There are plenty who would (and indeed do) dine out on a Mercury Music Prize nomination to the point where Gillian McKeith appearing from behind a trifle wagging her bitter, spindly finger would seem a distinct probability, but the unerringly prolific Isobel Campbell didn't so much as take her coat off. We're talking an hors d'oeuvre at best, or a serving of tapas; we're too many works into an esteemed career for a starter metaphor to be useful. A matter of months after Ballad Of The Broken Seas
, her textured collaboration with gravel-voiced US bluesman Mark Lanegan, and even less since it swept into the public consciousness with a Mercury endorsement, the next instalment in her increasingly mystical story tumbles effortlessly out of her.
As the years go by Campbell seems intent on refining the nature of her creative output, like watching a flower time-lapse back to seed. We're a long distance now from the DIY orchestrations of former employers Belle & Sebastian. The aesthetics of this album are similar to the last, yet without the tarred gravity of Lanegan's input Milk White Sheets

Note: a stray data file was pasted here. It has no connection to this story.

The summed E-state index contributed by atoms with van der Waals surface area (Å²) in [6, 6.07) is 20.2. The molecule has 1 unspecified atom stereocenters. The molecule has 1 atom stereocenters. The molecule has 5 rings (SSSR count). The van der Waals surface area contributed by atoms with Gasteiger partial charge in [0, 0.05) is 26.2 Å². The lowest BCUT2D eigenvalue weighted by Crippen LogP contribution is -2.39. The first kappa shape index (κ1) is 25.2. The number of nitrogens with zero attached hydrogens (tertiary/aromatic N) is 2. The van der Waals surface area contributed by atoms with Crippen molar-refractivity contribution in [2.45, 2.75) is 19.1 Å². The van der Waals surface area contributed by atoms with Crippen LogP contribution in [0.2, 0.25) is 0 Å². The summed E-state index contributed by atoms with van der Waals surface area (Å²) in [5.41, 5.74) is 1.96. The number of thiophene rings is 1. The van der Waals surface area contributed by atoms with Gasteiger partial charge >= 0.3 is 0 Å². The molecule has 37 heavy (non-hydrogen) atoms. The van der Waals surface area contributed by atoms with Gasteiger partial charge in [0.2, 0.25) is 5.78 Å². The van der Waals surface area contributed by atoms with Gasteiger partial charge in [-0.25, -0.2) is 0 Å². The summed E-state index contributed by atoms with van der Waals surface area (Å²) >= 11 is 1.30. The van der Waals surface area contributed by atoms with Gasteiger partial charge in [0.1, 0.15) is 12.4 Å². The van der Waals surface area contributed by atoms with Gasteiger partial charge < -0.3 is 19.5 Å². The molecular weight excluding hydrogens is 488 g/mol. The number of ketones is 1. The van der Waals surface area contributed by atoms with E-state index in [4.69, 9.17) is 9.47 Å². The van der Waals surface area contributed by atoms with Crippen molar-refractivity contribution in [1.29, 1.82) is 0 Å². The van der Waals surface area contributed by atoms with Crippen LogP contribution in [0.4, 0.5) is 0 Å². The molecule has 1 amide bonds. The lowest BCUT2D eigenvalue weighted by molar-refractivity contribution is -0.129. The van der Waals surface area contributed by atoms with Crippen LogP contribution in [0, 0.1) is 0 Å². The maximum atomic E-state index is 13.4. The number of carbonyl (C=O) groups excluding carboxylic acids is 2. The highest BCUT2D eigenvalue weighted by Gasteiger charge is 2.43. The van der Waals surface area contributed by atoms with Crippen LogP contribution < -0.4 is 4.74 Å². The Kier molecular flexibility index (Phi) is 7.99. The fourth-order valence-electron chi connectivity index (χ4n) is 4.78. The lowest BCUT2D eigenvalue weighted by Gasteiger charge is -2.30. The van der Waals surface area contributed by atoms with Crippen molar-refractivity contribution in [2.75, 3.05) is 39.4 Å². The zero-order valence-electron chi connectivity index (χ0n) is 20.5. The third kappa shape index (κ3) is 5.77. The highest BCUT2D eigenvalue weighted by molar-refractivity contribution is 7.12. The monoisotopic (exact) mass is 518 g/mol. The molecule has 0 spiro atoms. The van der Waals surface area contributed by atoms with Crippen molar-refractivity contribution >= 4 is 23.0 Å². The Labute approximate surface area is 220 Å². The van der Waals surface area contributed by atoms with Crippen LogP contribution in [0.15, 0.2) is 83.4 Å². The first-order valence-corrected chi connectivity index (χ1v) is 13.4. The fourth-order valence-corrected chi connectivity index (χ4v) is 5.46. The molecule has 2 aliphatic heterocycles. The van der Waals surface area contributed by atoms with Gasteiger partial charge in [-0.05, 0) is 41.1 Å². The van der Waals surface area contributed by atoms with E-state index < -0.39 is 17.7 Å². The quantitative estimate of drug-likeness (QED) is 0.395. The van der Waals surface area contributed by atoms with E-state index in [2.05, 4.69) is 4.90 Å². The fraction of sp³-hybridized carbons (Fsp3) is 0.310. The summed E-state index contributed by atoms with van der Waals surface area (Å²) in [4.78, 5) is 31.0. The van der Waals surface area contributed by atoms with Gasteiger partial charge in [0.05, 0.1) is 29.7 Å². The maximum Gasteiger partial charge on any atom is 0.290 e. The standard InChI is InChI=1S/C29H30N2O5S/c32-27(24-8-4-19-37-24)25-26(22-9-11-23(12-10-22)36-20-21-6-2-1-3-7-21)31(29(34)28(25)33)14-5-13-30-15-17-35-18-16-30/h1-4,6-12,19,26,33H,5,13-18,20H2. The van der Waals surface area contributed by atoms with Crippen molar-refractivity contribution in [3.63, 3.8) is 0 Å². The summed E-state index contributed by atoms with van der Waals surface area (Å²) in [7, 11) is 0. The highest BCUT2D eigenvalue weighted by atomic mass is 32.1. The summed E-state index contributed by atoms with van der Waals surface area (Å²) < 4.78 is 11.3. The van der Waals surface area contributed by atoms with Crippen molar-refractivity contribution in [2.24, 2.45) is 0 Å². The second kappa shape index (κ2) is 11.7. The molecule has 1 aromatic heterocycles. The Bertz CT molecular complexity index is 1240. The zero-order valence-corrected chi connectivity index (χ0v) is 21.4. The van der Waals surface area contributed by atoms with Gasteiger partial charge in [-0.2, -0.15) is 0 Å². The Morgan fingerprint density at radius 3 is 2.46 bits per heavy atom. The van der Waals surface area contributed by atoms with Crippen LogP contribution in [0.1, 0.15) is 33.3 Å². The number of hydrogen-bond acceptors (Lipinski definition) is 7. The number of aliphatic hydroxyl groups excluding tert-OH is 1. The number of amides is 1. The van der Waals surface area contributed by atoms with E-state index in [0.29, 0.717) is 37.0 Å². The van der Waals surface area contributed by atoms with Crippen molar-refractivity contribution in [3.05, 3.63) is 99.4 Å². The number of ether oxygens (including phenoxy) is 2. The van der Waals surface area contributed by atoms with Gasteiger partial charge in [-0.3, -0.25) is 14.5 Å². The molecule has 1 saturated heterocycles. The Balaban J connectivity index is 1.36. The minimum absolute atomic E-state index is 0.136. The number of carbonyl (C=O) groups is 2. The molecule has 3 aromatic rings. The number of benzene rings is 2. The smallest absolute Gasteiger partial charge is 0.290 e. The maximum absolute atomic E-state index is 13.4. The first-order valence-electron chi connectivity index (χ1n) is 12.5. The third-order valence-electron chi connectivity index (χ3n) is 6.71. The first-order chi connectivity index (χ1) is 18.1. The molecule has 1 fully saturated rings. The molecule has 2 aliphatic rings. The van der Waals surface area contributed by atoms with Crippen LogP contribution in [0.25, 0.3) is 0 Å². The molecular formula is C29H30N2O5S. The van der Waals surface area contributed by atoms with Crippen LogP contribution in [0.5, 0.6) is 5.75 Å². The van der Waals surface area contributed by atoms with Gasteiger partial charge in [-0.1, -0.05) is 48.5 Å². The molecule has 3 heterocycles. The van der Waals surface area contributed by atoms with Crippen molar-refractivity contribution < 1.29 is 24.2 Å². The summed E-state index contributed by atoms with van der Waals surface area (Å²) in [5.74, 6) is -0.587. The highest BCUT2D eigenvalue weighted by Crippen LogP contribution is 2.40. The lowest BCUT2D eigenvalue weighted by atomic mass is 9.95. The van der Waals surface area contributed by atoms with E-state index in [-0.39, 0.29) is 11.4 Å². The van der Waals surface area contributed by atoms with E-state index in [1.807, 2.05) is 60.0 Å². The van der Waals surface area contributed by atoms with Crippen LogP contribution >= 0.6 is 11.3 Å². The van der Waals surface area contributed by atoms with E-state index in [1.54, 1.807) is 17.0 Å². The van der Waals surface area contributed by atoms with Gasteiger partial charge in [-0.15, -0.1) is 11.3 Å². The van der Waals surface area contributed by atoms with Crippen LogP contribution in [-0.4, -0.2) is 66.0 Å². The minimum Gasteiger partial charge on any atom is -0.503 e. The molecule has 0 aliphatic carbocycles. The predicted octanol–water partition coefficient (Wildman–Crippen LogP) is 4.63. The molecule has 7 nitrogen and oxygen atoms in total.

is almost weightless in its delicacy, almost pagan in its simplicity. "Loving Hannah" is testament, her dainty voice and her dainty voice alone chasing the breeze with a trad-folk momentum. "Are You Going To Leave Me" adds crude drum rumblings and Harmonium groans, and the album explores further embryonic relationships between cello, slide and plucked guitars, basic hypnotic beats and her slight fairy vocal. Dreamy like the Cocteau Twins setting up in the 16th Century. --James Berry